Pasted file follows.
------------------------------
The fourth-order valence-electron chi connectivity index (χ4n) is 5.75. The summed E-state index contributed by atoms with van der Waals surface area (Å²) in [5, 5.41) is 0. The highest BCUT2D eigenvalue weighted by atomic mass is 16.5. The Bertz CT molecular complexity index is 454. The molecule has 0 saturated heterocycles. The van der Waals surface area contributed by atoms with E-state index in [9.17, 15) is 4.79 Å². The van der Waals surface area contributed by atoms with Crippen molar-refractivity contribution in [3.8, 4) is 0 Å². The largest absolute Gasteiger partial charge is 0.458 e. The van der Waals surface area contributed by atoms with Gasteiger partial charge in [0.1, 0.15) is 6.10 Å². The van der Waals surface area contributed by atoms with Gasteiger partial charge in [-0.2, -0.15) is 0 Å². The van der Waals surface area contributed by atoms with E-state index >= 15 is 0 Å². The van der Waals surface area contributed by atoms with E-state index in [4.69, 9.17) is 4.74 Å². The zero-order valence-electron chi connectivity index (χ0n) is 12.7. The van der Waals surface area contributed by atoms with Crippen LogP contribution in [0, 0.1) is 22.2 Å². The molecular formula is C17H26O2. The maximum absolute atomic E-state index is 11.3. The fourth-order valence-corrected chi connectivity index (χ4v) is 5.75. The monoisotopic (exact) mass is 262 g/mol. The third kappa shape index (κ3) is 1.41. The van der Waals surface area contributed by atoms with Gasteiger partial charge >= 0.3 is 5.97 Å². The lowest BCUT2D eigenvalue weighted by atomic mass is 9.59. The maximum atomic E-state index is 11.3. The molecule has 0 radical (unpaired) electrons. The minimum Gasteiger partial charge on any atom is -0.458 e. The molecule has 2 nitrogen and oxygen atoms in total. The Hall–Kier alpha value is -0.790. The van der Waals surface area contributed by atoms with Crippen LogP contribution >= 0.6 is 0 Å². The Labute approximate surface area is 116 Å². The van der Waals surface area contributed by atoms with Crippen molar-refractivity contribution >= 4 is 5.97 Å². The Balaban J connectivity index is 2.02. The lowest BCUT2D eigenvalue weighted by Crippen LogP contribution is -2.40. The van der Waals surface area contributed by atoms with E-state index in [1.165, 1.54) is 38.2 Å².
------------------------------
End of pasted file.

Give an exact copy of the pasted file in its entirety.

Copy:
The fourth-order valence-electron chi connectivity index (χ4n) is 5.75. The summed E-state index contributed by atoms with van der Waals surface area (Å²) in [5, 5.41) is 0. The highest BCUT2D eigenvalue weighted by atomic mass is 16.5. The Bertz CT molecular complexity index is 454. The molecule has 0 saturated heterocycles. The van der Waals surface area contributed by atoms with E-state index in [9.17, 15) is 4.79 Å². The van der Waals surface area contributed by atoms with Crippen molar-refractivity contribution in [3.8, 4) is 0 Å². The largest absolute Gasteiger partial charge is 0.458 e. The van der Waals surface area contributed by atoms with Gasteiger partial charge in [0.1, 0.15) is 6.10 Å². The van der Waals surface area contributed by atoms with Gasteiger partial charge in [-0.2, -0.15) is 0 Å². The van der Waals surface area contributed by atoms with E-state index >= 15 is 0 Å². The van der Waals surface area contributed by atoms with E-state index in [4.69, 9.17) is 4.74 Å². The zero-order valence-electron chi connectivity index (χ0n) is 12.7. The van der Waals surface area contributed by atoms with Crippen LogP contribution in [0, 0.1) is 22.2 Å². The molecular formula is C17H26O2. The maximum absolute atomic E-state index is 11.3. The fourth-order valence-corrected chi connectivity index (χ4v) is 5.75. The monoisotopic (exact) mass is 262 g/mol. The third kappa shape index (κ3) is 1.41. The van der Waals surface area contributed by atoms with Gasteiger partial charge >= 0.3 is 5.97 Å². The lowest BCUT2D eigenvalue weighted by atomic mass is 9.59. The maximum atomic E-state index is 11.3. The molecule has 0 radical (unpaired) electrons. The minimum Gasteiger partial charge on any atom is -0.458 e. The molecule has 2 nitrogen and oxygen atoms in total. The Hall–Kier alpha value is -0.790. The van der Waals surface area contributed by atoms with Crippen LogP contribution >= 0.6 is 0 Å². The Labute approximate surface area is 116 Å². The van der Waals surface area contributed by atoms with Crippen molar-refractivity contribution >= 4 is 5.97 Å². The Balaban J connectivity index is 2.02. The lowest BCUT2D eigenvalue weighted by Crippen LogP contribution is -2.40. The van der Waals surface area contributed by atoms with E-state index in [1.165, 1.54) is 38.2 Å².